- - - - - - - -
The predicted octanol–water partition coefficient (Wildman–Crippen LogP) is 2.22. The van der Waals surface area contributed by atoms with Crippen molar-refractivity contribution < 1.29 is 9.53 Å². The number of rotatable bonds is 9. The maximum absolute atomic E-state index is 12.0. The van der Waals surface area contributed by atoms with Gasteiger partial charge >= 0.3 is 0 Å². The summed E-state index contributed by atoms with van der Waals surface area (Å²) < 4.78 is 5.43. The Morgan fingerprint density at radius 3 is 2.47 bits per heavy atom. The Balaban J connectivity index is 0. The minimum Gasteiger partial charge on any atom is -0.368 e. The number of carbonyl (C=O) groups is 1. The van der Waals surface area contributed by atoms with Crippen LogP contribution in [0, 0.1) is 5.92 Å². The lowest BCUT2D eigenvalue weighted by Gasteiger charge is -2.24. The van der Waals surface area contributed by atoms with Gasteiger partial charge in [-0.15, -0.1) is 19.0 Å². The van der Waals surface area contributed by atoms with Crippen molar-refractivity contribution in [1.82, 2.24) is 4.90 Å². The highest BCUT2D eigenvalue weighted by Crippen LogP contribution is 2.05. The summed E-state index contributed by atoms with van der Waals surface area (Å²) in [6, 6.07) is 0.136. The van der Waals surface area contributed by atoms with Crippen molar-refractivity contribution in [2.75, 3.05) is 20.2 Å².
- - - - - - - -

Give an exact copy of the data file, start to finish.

The predicted octanol–water partition coefficient (Wildman–Crippen LogP) is 2.22. The van der Waals surface area contributed by atoms with Crippen molar-refractivity contribution < 1.29 is 9.53 Å². The number of rotatable bonds is 9. The maximum absolute atomic E-state index is 12.0. The van der Waals surface area contributed by atoms with Gasteiger partial charge >= 0.3 is 0 Å². The summed E-state index contributed by atoms with van der Waals surface area (Å²) < 4.78 is 5.43. The Morgan fingerprint density at radius 3 is 2.47 bits per heavy atom. The Balaban J connectivity index is 0. The minimum Gasteiger partial charge on any atom is -0.368 e. The number of carbonyl (C=O) groups is 1. The van der Waals surface area contributed by atoms with Crippen LogP contribution in [0, 0.1) is 5.92 Å². The lowest BCUT2D eigenvalue weighted by Gasteiger charge is -2.24. The van der Waals surface area contributed by atoms with Gasteiger partial charge in [-0.15, -0.1) is 19.0 Å². The van der Waals surface area contributed by atoms with Crippen molar-refractivity contribution in [1.82, 2.24) is 4.90 Å². The highest BCUT2D eigenvalue weighted by Crippen LogP contribution is 2.05. The summed E-state index contributed by atoms with van der Waals surface area (Å²) in [6, 6.07) is 0.136. The van der Waals surface area contributed by atoms with Crippen molar-refractivity contribution in [2.75, 3.05) is 20.2 Å².